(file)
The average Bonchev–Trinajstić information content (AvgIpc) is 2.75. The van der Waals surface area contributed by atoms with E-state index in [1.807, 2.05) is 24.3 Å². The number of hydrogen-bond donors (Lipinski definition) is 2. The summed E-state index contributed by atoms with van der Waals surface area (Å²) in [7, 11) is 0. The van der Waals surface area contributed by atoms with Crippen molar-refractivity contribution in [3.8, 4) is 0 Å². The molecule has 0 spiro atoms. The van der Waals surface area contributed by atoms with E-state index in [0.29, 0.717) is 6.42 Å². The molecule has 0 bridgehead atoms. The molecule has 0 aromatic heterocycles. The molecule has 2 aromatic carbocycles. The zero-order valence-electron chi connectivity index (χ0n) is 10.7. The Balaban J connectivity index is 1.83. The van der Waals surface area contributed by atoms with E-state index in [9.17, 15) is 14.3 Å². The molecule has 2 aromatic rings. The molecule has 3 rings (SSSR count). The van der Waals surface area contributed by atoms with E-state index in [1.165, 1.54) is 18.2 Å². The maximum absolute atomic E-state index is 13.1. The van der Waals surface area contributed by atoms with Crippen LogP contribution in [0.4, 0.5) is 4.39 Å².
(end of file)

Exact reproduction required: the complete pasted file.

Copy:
The average Bonchev–Trinajstić information content (AvgIpc) is 2.75. The van der Waals surface area contributed by atoms with E-state index in [1.807, 2.05) is 24.3 Å². The number of hydrogen-bond donors (Lipinski definition) is 2. The summed E-state index contributed by atoms with van der Waals surface area (Å²) in [7, 11) is 0. The van der Waals surface area contributed by atoms with Crippen molar-refractivity contribution in [3.8, 4) is 0 Å². The molecule has 0 spiro atoms. The van der Waals surface area contributed by atoms with E-state index in [0.29, 0.717) is 6.42 Å². The molecule has 0 bridgehead atoms. The molecule has 0 aromatic heterocycles. The molecule has 2 aromatic carbocycles. The zero-order valence-electron chi connectivity index (χ0n) is 10.7. The Balaban J connectivity index is 1.83. The van der Waals surface area contributed by atoms with E-state index in [9.17, 15) is 14.3 Å². The molecule has 2 aromatic rings. The molecule has 3 rings (SSSR count). The van der Waals surface area contributed by atoms with E-state index in [1.165, 1.54) is 18.2 Å². The maximum absolute atomic E-state index is 13.1. The van der Waals surface area contributed by atoms with Crippen LogP contribution in [0.4, 0.5) is 4.39 Å².